Conservatism 2018: Embracing meanness while throwing away facts

There was always a yin-yang thing to conservatism. Its hard-headedness and philosophical realism about human nature and the limits it imposes on utopian schemes appealed to some and repulsed others. For those who see politics as a romantic enterprise, a means of pursuing collective salvation, conservatism seems mean-spirited. As Emerson put it: “There is always a certain meanness in the argument of conservatism, joined with a certain superiority in its fact.” That’s what Ben Shapiro is getting at when he says “Facts don’t care about your feelings.” The hitch is that the reverse is also true: Feelings don’t care about your facts. Tell a young progressive activist we can’t afford socialism and the response will be overtly or subliminally emotional: “Why don’t you care about poor people!” or “Why do you love billionaires!?”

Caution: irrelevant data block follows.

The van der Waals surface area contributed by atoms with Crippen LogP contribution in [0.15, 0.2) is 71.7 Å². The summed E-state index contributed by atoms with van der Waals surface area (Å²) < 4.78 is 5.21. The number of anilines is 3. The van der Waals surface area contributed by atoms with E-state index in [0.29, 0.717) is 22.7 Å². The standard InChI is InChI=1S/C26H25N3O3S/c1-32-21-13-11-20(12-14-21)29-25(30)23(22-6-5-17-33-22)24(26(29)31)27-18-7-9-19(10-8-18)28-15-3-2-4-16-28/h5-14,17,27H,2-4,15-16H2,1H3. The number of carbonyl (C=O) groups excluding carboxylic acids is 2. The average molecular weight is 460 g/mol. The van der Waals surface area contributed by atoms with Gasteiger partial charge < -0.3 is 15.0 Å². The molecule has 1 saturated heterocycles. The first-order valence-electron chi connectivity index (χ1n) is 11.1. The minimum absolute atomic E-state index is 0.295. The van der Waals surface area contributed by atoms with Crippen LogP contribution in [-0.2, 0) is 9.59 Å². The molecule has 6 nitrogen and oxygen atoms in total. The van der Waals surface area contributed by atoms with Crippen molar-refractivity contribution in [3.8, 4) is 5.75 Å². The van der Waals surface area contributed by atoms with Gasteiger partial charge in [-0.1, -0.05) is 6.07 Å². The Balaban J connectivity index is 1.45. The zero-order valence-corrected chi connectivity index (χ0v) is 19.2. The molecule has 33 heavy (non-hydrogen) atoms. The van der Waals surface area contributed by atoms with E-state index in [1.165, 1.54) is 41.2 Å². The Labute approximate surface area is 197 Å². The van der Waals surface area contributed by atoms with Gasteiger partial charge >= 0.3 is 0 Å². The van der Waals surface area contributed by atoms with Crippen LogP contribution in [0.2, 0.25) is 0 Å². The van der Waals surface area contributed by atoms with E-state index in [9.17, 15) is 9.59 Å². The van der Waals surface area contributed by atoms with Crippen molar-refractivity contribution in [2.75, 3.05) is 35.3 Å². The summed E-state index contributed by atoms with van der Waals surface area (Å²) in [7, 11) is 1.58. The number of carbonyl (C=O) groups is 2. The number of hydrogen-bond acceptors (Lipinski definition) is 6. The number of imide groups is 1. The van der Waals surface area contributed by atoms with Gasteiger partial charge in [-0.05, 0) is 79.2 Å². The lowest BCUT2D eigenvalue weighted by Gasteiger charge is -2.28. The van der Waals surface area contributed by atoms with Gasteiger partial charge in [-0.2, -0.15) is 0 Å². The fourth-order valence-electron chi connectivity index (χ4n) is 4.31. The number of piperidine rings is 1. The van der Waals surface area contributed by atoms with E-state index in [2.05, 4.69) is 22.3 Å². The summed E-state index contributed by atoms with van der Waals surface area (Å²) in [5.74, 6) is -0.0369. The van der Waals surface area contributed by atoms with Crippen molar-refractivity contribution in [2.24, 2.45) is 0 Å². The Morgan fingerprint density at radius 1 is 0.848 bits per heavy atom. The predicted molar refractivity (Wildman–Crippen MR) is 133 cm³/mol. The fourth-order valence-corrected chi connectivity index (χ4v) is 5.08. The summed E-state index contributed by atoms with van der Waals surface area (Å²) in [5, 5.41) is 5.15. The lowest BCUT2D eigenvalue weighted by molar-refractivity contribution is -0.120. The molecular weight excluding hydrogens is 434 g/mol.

The problem conservatism faces these days is that many of the loudest voices have decided to embrace the meanness while throwing away the facts. This has been a trend for a long time now. But Donald Trump has accelerated the problem to critical mass, yielding an explosion of stupid and a radioactive cloud of meanness.

It’s as if people have decided they should live down to Hillary Clinton’s “deplorable” epithet. More on that in a moment. But first, since I already wrote the section below, allow me a not-quite-brief, not entirely non-sequitorial aside about neoconservatism. Feel free to skip ahead to the screed at the end if you’re not interested in the eggheadery.